Do dogs keep rats away?

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Rats often fall prey to dogs - while running around neighborhoods, one of the household pets will get hold of it and usually rip it to shreds. You might think this would be a good thing at first, but when you delve a little further into what might happen, and does happen, you might think twice about letting your furry friends loose at that rodent in your home.

There are no fewer than SIX diseases that rat can pass to dogs, most of which could prove deadly if not diagnosed and treated in time. Even those that might not prove to be fatal could cause long-term damage and pain for your dog, and we are sure that this is something you will want to avoid. Thatís why we would NEVER recommend using your dog (or any dog) to catch rats. The cons seriously outweigh the pros.

A disease that might be referred to as ďleptoĒ, leptospirosis is a disease transmitted from rats to dogs. The rats will pee everywhere it runs, and this pee can contaminate water that your dog might drink. Your dog might actually investigate the pee, having a little lick for itself. The dog then has the bacteria that causes leptospirosis in its body, and it won't be long before it starts to manifest itself in the dogís kidneys. Initial symptoms might include things such as muscle pain and a fever, and also things that you might not be able to monitor too - depression, tiredness / lethargy, and a loss of appetite. Some pet owners might take a little while to first notice these symptoms, and then take their dog to the vet. In that time, the bacteria will be doing its damage and causing the dog pain.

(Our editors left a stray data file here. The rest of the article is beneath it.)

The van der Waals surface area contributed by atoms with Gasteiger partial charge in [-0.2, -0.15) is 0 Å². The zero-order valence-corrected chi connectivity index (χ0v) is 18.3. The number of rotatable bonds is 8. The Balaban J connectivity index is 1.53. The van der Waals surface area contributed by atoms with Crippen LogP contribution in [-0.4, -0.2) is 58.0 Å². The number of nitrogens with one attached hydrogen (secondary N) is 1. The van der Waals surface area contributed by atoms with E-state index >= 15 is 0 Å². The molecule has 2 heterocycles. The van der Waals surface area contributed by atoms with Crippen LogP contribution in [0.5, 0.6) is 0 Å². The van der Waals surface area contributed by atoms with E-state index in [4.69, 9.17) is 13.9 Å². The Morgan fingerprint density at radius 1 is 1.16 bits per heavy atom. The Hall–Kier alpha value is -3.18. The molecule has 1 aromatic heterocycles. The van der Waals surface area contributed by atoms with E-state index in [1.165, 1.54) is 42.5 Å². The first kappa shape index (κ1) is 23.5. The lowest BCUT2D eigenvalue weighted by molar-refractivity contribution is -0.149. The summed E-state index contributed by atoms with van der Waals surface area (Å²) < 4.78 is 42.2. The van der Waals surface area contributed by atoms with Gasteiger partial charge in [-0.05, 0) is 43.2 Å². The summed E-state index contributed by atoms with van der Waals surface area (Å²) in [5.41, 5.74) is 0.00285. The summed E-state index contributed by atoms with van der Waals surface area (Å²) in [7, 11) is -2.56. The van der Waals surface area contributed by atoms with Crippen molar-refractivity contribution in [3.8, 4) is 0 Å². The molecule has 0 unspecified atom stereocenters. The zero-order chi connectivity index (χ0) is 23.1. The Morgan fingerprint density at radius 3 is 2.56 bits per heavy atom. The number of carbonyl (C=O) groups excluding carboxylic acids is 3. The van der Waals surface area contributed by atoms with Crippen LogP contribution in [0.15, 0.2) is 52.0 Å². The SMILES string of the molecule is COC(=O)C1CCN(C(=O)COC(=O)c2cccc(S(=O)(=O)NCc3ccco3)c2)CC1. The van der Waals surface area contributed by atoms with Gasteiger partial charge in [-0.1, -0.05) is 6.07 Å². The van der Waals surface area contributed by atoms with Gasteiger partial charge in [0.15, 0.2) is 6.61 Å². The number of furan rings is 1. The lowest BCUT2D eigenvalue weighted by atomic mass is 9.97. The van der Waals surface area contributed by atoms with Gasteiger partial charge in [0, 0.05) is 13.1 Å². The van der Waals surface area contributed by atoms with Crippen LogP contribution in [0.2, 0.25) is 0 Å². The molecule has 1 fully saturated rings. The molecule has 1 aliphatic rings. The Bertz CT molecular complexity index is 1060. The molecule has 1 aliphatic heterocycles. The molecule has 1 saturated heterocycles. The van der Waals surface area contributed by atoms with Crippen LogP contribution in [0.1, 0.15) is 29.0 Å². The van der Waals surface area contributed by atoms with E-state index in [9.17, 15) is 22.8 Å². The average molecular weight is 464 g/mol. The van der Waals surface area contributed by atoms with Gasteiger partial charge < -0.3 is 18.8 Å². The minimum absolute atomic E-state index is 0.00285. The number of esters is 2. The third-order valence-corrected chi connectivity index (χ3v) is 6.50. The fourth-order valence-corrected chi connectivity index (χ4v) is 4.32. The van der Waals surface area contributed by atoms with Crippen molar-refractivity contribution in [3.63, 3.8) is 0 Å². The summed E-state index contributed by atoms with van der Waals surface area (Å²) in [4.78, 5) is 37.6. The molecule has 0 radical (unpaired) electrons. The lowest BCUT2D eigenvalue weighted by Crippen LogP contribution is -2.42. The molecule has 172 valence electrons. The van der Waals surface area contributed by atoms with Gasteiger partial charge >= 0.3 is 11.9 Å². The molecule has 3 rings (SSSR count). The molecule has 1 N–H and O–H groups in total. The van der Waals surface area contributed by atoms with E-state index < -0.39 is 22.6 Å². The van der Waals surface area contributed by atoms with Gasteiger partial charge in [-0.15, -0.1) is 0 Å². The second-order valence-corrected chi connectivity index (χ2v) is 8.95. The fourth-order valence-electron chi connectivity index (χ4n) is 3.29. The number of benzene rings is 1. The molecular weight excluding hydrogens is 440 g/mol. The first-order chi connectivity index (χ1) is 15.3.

Rat bite fever is another disease that a rat can pass onto your dog, and this one usually happens when the dog actually comes into contact with the infected rodent. As the name would suggest, it is usually passed on through actual physical contact - something like a scratch or a bite. Dead rodents can also pass on this disease, as can infected matter from urine or feces.

This is a disease that will require treatment with antibiotics, and if not treated, it can also be passed from dogs to humans too.

There are three types of plague that rats can spread, although the chances of you coming across an infected rat is incredibly rare these days. Thankfully too, the introduction of modern medicine eradicating diseases that once took over the world. Septicemic plague, pneumonic plague, and bubonic plague are three diseases that rats can [rarely] pass onto dogs, but roundworms, tularemia (also known as rabbit fever), and toxoplasmosis are pretty common. These disease can be spread when dogs attack rats, and then eat / ingest some of the infected rat material, through drinking water that has been infected / contaminated with rat urine or feces and other biological matter, and even just by sharing food. The latter is in the case of things such as roundworm.

Now that you know about some of these diseases that are quite easily passed from rat to dog, would you really want to put your dog in the firing line? Letís take a peek at a few other things while weíre on the subject too. Things like dogs getting their noses, mouths, or paws stuck in rat traps, or dogs that have accidentally become poisoned from eating poisoned food that has been left out for the rats. These are things that commonly happen. Itís just another thing to add to the mounting list of reasons why you shouldn't let your dog come anywhere close to a rat, let alone use your dog to try and capture / trap / get rid of them.

Give your pooch a break - the cons outweigh the pros. If you have a dog, and you think you may have rats, get in touch for some free advice, or make the necessary precautions to ensure ALL of your household is safe.

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